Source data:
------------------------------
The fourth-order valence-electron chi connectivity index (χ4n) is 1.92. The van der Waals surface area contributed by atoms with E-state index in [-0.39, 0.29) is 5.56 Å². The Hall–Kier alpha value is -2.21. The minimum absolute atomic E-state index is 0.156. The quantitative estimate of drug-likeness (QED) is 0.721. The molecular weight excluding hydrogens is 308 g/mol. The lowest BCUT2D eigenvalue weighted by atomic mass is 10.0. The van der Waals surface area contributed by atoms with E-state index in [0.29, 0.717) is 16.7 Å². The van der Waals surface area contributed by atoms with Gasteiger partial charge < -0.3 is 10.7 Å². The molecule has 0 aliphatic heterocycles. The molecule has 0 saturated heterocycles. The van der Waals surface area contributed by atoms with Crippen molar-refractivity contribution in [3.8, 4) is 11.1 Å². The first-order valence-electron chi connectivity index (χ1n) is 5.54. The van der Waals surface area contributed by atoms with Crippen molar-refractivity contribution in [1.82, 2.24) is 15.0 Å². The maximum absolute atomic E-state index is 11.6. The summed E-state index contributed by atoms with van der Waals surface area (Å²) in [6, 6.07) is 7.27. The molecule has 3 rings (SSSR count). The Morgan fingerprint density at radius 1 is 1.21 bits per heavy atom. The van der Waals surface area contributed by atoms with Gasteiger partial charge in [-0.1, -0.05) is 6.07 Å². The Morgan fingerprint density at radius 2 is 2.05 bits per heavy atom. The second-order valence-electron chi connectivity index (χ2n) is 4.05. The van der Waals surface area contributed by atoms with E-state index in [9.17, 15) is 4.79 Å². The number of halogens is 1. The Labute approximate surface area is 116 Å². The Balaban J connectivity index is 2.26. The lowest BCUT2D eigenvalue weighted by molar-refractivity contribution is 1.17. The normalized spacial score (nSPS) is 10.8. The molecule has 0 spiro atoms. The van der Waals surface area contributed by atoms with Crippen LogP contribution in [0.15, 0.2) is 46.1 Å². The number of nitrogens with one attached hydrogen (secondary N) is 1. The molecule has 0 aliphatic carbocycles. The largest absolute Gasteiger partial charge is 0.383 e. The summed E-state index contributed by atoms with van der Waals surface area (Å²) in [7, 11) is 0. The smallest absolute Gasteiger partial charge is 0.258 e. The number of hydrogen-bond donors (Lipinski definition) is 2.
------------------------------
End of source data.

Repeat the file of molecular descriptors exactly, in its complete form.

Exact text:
The fourth-order valence-electron chi connectivity index (χ4n) is 1.92. The van der Waals surface area contributed by atoms with E-state index in [-0.39, 0.29) is 5.56 Å². The Hall–Kier alpha value is -2.21. The minimum absolute atomic E-state index is 0.156. The quantitative estimate of drug-likeness (QED) is 0.721. The molecular weight excluding hydrogens is 308 g/mol. The lowest BCUT2D eigenvalue weighted by atomic mass is 10.0. The van der Waals surface area contributed by atoms with E-state index in [0.29, 0.717) is 16.7 Å². The van der Waals surface area contributed by atoms with Gasteiger partial charge < -0.3 is 10.7 Å². The molecule has 0 aliphatic heterocycles. The molecule has 0 saturated heterocycles. The van der Waals surface area contributed by atoms with Crippen molar-refractivity contribution in [3.8, 4) is 11.1 Å². The first-order valence-electron chi connectivity index (χ1n) is 5.54. The van der Waals surface area contributed by atoms with Crippen molar-refractivity contribution in [1.82, 2.24) is 15.0 Å². The maximum absolute atomic E-state index is 11.6. The summed E-state index contributed by atoms with van der Waals surface area (Å²) in [6, 6.07) is 7.27. The molecule has 3 rings (SSSR count). The Morgan fingerprint density at radius 1 is 1.21 bits per heavy atom. The van der Waals surface area contributed by atoms with Gasteiger partial charge in [-0.1, -0.05) is 6.07 Å². The Morgan fingerprint density at radius 2 is 2.05 bits per heavy atom. The second-order valence-electron chi connectivity index (χ2n) is 4.05. The van der Waals surface area contributed by atoms with E-state index in [9.17, 15) is 4.79 Å². The number of halogens is 1. The Labute approximate surface area is 116 Å². The Balaban J connectivity index is 2.26. The lowest BCUT2D eigenvalue weighted by molar-refractivity contribution is 1.17. The normalized spacial score (nSPS) is 10.8. The molecule has 0 spiro atoms. The van der Waals surface area contributed by atoms with Crippen LogP contribution in [0.15, 0.2) is 46.1 Å². The number of nitrogens with one attached hydrogen (secondary N) is 1. The molecule has 0 aliphatic carbocycles. The largest absolute Gasteiger partial charge is 0.383 e. The summed E-state index contributed by atoms with van der Waals surface area (Å²) in [7, 11) is 0. The smallest absolute Gasteiger partial charge is 0.258 e. The number of hydrogen-bond donors (Lipinski definition) is 2.